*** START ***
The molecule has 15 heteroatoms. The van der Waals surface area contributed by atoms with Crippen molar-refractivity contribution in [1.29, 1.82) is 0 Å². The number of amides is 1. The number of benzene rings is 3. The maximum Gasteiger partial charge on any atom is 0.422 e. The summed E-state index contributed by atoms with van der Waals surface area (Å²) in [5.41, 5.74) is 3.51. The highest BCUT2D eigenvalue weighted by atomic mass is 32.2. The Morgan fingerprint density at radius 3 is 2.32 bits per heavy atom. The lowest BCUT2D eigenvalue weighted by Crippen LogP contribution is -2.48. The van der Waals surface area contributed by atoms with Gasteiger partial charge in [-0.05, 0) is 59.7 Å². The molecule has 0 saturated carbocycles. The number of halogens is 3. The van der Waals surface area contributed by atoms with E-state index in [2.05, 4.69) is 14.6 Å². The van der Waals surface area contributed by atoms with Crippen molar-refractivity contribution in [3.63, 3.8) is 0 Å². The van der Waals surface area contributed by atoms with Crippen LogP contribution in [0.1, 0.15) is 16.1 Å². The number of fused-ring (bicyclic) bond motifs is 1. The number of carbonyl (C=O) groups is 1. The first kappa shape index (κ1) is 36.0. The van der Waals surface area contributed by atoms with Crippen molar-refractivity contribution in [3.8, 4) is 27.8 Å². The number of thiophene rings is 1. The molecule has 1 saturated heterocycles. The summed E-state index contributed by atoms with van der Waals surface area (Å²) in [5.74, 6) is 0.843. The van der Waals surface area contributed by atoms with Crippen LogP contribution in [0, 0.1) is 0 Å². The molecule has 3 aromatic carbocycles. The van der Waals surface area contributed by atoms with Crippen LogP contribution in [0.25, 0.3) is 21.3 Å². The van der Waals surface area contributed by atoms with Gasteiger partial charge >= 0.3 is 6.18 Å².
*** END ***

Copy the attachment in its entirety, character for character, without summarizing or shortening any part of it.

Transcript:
The molecule has 15 heteroatoms. The van der Waals surface area contributed by atoms with Crippen molar-refractivity contribution in [1.29, 1.82) is 0 Å². The number of amides is 1. The number of benzene rings is 3. The maximum Gasteiger partial charge on any atom is 0.422 e. The summed E-state index contributed by atoms with van der Waals surface area (Å²) in [5.41, 5.74) is 3.51. The highest BCUT2D eigenvalue weighted by atomic mass is 32.2. The Morgan fingerprint density at radius 3 is 2.32 bits per heavy atom. The lowest BCUT2D eigenvalue weighted by Crippen LogP contribution is -2.48. The van der Waals surface area contributed by atoms with Gasteiger partial charge in [-0.05, 0) is 59.7 Å². The molecule has 0 saturated carbocycles. The number of halogens is 3. The van der Waals surface area contributed by atoms with E-state index in [2.05, 4.69) is 14.6 Å². The van der Waals surface area contributed by atoms with Crippen molar-refractivity contribution in [3.63, 3.8) is 0 Å². The van der Waals surface area contributed by atoms with Crippen LogP contribution in [0.1, 0.15) is 16.1 Å². The number of fused-ring (bicyclic) bond motifs is 1. The number of carbonyl (C=O) groups is 1. The first kappa shape index (κ1) is 36.0. The van der Waals surface area contributed by atoms with Crippen molar-refractivity contribution in [3.8, 4) is 27.8 Å². The number of thiophene rings is 1. The molecule has 1 saturated heterocycles. The summed E-state index contributed by atoms with van der Waals surface area (Å²) in [5.74, 6) is 0.843. The van der Waals surface area contributed by atoms with Crippen LogP contribution in [0, 0.1) is 0 Å². The molecule has 3 aromatic carbocycles. The van der Waals surface area contributed by atoms with Crippen LogP contribution in [0.25, 0.3) is 21.3 Å². The van der Waals surface area contributed by atoms with Gasteiger partial charge >= 0.3 is 6.18 Å².